All good law students will be familiar with the “man on the Clapham omnibus” although his colloquial origins (and indeed why he is based in Clapham) are unclear. He is a reasonable man whose opinion will provide a yardstick of what the man on the street will think in a given situation.

The judiciary have often held his opinion in high esteem, but in his judicial debut in a 1903 libel case1 (which attributed the term to Lord Bowen), Collins M.R. declined to defer to him. He held that a “fair comment” was not libel, and in assessing whether the offending comment was fair, it was irrelevant what “the ordinary reasonable man, ‘the man on the Clapham omnibus’… would think a correct appreciation of the work”. As long as it was a bona fide criticism, it was not a libel.  

However, in negligence cases it is relevant to consider the opinion of the man on the Clapham omnibus. In 1932 2 Lord Justice Greer felt that if he attended a motor race he “would know quite well that no barrier would be provided which would be sufficient to protect him in the possible but highly improbable event of a car charging the barrier and getting through to the spectators”. The man on the Clapham omnibus would therefore deny compensation to the victims injured by the car.

In subsequent cases our man became a gender neutral “traveller” and took to the London Underground 3 (as any reasonable man would) and when he emigrated to other commonwealth countries, his choice of public transport varied from the Shaukiwan Tram4 in Hong Kong to the Bondi Tram5 in New South Wales. Nevertheless, the essence of his personality remains the same:  

“He has not the courage of Achilles, the wisdom of Ulysses or the strength or Hercules, though Lord Bramwell occasionally attributed to him the agility of an acrobat and the foresight of a Hebrew Prophet.” 6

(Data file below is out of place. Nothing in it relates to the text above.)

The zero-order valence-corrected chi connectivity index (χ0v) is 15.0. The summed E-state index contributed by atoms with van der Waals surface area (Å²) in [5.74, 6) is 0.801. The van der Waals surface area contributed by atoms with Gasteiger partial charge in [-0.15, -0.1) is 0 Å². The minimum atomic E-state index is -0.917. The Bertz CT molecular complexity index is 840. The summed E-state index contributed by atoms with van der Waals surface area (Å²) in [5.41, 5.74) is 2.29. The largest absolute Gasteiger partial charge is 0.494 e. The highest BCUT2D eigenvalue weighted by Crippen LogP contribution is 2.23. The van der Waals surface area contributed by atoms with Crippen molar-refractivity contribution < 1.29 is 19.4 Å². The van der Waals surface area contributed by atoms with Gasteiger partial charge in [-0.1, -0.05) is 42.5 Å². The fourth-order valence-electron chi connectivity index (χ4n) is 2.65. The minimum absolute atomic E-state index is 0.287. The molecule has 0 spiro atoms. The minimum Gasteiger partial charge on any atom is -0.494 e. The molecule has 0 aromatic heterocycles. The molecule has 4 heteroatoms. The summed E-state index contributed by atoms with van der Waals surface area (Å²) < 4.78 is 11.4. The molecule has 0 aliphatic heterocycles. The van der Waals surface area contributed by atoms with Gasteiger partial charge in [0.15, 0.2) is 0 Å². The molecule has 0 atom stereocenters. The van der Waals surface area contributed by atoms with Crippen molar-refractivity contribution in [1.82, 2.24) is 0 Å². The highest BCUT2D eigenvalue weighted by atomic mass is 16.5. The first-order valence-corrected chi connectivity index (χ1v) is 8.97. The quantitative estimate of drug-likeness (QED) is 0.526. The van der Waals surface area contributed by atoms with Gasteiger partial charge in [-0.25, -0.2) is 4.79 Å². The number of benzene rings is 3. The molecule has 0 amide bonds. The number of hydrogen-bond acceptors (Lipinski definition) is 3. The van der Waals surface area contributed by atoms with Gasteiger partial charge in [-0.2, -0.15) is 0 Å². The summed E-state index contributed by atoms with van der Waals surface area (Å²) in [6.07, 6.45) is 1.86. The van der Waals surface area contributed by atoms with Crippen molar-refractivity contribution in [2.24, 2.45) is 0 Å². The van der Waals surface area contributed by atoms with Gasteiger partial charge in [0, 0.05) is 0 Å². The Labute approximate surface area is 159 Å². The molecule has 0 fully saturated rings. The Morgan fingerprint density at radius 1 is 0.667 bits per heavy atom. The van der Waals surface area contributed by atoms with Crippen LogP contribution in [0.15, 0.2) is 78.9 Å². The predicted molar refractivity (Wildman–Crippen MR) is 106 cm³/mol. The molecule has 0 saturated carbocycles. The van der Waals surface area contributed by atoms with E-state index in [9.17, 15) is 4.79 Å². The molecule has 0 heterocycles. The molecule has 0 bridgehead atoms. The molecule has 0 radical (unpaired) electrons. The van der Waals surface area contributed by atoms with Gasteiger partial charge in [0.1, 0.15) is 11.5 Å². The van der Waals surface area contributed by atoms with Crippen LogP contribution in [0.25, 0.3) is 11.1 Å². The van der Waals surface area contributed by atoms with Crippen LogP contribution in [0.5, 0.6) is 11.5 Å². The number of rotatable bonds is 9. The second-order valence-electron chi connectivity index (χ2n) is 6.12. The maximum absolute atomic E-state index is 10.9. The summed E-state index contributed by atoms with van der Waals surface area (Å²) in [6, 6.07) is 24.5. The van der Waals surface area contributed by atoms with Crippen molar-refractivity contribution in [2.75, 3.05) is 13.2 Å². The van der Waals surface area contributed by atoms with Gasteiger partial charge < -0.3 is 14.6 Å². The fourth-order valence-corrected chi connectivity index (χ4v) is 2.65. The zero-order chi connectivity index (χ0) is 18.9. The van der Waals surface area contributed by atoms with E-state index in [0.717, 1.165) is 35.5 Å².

Although he is professed to be the man on the street, his fictional persona necessarily draws character from the judiciary which created him. On that basis he is likely to be somewhat more educated and fair-minded than the woman on the Croydon tram (whose appearance on YouTube in November last year cannot have escaped many). I suspect that drivers of public transport would need to be canvassed for an accurate answer as to which of the two is actually more representative of the man on the street.

So does the man on the Clapham omnibus have a role outside of the legal courts? In the property world, at least, the answer may be yes. In one recent transaction, when deciding how to structure contributions towards a private estate road, it was decided that a fictional reasonable residential buyer would prefer to pay an upfront capitalised sum to the management company rather than a perpetual yearly contribution. Deferring to the man on the Clapham omnibus (or any other fictional character) is therefore a useful tool in commercial transactions and one which is probably used more often than is consciously acknowledged.

In 2012, property prices in Clapham have pushed houses there outside the means of the average man on the street, but in law reports and the affections of law students he will notionally remain on the Clapham omnibus and it is likely that his views will be taken into consideration for some years to come.